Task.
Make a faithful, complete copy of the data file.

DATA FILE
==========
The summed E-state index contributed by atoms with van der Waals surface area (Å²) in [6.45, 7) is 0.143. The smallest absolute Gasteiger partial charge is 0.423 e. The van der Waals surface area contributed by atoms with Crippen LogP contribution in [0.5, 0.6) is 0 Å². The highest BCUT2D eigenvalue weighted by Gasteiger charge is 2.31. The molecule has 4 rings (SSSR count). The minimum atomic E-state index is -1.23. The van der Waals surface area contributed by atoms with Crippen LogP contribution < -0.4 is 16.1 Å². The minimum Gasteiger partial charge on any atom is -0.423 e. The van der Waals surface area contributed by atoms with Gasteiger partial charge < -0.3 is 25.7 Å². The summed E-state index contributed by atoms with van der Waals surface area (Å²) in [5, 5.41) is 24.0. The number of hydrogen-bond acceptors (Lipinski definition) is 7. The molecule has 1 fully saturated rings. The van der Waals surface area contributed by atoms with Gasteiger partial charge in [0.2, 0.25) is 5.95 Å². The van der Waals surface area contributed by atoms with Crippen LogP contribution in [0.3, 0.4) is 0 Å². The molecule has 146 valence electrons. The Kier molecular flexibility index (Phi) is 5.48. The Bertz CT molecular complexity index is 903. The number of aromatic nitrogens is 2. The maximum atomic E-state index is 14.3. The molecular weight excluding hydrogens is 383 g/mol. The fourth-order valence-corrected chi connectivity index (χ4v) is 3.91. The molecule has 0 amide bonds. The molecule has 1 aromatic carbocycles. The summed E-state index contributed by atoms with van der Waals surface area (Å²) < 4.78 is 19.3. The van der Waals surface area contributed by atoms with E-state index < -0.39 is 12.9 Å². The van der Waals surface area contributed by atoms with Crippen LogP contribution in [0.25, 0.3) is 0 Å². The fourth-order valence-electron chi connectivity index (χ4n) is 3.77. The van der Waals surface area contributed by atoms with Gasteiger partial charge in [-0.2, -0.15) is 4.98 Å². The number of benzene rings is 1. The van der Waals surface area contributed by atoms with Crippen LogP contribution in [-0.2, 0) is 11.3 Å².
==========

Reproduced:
The summed E-state index contributed by atoms with van der Waals surface area (Å²) in [6.45, 7) is 0.143. The smallest absolute Gasteiger partial charge is 0.423 e. The van der Waals surface area contributed by atoms with Crippen LogP contribution in [0.5, 0.6) is 0 Å². The highest BCUT2D eigenvalue weighted by Gasteiger charge is 2.31. The molecule has 4 rings (SSSR count). The minimum atomic E-state index is -1.23. The van der Waals surface area contributed by atoms with Crippen LogP contribution < -0.4 is 16.1 Å². The minimum Gasteiger partial charge on any atom is -0.423 e. The van der Waals surface area contributed by atoms with Gasteiger partial charge < -0.3 is 25.7 Å². The summed E-state index contributed by atoms with van der Waals surface area (Å²) in [5, 5.41) is 24.0. The number of hydrogen-bond acceptors (Lipinski definition) is 7. The molecule has 1 fully saturated rings. The van der Waals surface area contributed by atoms with Gasteiger partial charge in [0.2, 0.25) is 5.95 Å². The van der Waals surface area contributed by atoms with Crippen LogP contribution in [0.3, 0.4) is 0 Å². The molecule has 146 valence electrons. The Kier molecular flexibility index (Phi) is 5.48. The Bertz CT molecular complexity index is 903. The number of aromatic nitrogens is 2. The maximum atomic E-state index is 14.3. The molecular weight excluding hydrogens is 383 g/mol. The fourth-order valence-corrected chi connectivity index (χ4v) is 3.91. The molecule has 0 amide bonds. The molecule has 1 aromatic carbocycles. The summed E-state index contributed by atoms with van der Waals surface area (Å²) < 4.78 is 19.3. The van der Waals surface area contributed by atoms with E-state index < -0.39 is 12.9 Å². The van der Waals surface area contributed by atoms with Crippen LogP contribution in [0.25, 0.3) is 0 Å². The fourth-order valence-electron chi connectivity index (χ4n) is 3.77. The van der Waals surface area contributed by atoms with Gasteiger partial charge in [-0.2, -0.15) is 4.98 Å². The number of benzene rings is 1. The van der Waals surface area contributed by atoms with Crippen LogP contribution in [-0.2, 0) is 11.3 Å².